Taramakau/Otehake Confluence to Upper Deception Hut
The morning sunlight was late to reach us, and when it finally did we got moving for a potentially long day. Super Mario and Princess Peach used a cairn motif on decorating their tent last night.
Just kidding, they were trying to keep the stakes in place.
I walk back along the spots we were considering last night while I brush my teeth; the water has receded at least three inches on the bank and looks much clearer now, and it’s apparent the two spots we thought were deep are in fact still very deep. Interesting. Nothing like imminent darkness to add a little spice.
We start off on river cobbles, which is tedious going- not as stable as talus, so shifting underfoot with each step, but large enough to aggress the bottoms of my feet, which have started to feel battered from the combination of rough terrain and wet, compressed shoes.
The river cobbles lead to a bush-whacking bank squeeze, and climbing over some downed logs to get back to a dry channel. The dry channel leads eventually to a 4 wheel drive track that offers easy walking through a massive field of gorse. There are a few nice campsites scattered through here, and one is at the faint turnoff for a lake that I will later learn boasts hot springs and the writer’s ‘favorite campsite in NZ.’ Some crystal clear streams flow across the road, and several of the peaks around the valley are jagged and rocky and spectacular, with snowfields melting into thundering waterfalls.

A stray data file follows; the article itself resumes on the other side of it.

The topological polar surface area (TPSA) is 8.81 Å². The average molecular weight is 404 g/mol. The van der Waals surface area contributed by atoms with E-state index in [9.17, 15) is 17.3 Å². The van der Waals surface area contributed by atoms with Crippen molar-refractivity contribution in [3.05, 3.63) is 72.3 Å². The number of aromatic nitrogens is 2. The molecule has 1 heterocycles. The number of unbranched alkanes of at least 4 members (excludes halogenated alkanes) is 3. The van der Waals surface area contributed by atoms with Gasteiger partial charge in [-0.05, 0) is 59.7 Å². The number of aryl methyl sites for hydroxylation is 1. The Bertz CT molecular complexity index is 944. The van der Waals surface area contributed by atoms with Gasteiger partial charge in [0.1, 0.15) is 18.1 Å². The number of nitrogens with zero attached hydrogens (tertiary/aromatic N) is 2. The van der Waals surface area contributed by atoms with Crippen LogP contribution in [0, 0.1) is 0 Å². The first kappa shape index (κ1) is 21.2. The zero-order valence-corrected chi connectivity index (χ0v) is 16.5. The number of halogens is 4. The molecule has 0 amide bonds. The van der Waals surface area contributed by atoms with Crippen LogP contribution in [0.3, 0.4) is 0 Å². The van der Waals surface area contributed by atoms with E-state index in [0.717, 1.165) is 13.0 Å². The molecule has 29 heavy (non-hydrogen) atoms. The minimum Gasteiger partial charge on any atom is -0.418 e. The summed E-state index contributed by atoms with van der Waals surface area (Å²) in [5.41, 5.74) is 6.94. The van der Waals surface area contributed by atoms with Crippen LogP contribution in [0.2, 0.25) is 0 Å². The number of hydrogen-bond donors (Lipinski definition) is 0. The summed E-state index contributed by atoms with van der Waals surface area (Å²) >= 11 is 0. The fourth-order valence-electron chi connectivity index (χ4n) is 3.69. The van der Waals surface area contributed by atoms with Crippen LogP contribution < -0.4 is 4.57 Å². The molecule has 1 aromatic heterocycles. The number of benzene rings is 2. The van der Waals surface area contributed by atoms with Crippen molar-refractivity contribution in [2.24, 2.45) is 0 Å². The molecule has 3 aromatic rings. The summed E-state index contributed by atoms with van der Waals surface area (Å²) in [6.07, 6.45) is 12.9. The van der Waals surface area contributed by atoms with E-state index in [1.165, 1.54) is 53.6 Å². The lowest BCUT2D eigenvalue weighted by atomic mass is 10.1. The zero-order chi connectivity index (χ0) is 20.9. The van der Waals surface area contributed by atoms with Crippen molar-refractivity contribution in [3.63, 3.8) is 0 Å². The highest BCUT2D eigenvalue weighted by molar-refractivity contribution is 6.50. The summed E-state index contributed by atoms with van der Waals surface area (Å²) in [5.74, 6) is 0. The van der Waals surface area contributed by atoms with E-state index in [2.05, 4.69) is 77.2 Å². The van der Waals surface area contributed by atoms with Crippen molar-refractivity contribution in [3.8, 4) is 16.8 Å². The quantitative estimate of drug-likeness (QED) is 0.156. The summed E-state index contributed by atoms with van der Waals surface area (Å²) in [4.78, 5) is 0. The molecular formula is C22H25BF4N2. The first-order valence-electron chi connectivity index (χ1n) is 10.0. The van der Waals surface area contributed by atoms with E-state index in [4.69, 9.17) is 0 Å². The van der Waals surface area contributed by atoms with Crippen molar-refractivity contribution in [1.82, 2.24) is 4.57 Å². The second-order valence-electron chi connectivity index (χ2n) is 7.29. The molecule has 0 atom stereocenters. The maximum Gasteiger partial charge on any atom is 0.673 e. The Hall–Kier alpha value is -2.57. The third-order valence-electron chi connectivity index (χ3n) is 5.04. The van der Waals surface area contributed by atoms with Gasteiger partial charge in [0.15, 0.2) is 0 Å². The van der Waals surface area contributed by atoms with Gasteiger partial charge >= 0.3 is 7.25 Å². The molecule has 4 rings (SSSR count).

Prana and I follow the 4wd road until it reaches a sign announcing the divergence of the Flood Track, the 4K section that the ‘tough as guts’ warning was for. Mario, Peach, and Mouse are all sitting there, looking a bit worn down. I’ve finally perked up a bit, and so Prana and I head on, saving our break for later. Super Mario in particular has been less than lively, so we entertain ourselves by taking a piece of notebook paper and drawing a question mark in a box on one side, and a spotted cap mushroom with ‘1 UP’ below it on the other, and leaving it in a branch-lined square on the trail.
So far, it appears that this section is in rough shape, but that the warning was a bit overwrought. There are lots of trees down, and few visible orange triangles, so it’s a scavenger hunt from one to the next, with quick tread in between the blowdowns. Then we hit the incline.
The trail snakes up a vertical bank, wiggles around, then returns to the river to start climbing again in a few yards. We dutifully follow a second time, then when it repeats its random superfluous tripling of necessary distance, we decide to walk in the river bed. In half a k the river swings hard against a steep bank wall in front of us, and we return to the skipped portion of trail, properly chastised by the forces of nature. We climb. One positive aspect of this is the views.
This time, the trail does not just shimmy and descend. This time, the trail keeps climbing. And it climbs on a steep hillside angle, with crumbling tread through massive tangles of blowdowns. Blowdowns on the horizontal are one thing. Blowdowns on the vertical plane are something else entirely.
Well, damn. Well played, trail. Well played.
The huge trees present technical climbing obstacles, and balance beam walkways. It is a pendulum of wish between praying the branches will give as we push upward through them, and praying the branches will not give as we walk across them over gaping holes from land slides. The funny thing is, since I knew it was going to be bad, I’m actually having fun. We do so much up and down, that if one could see the trail through the trees from a distance, I can only assume it would like an EKG pattern. At least there are no wasps, I send up a bubble of gratitude, which would make squeezing around the trees incredibly unpleasant.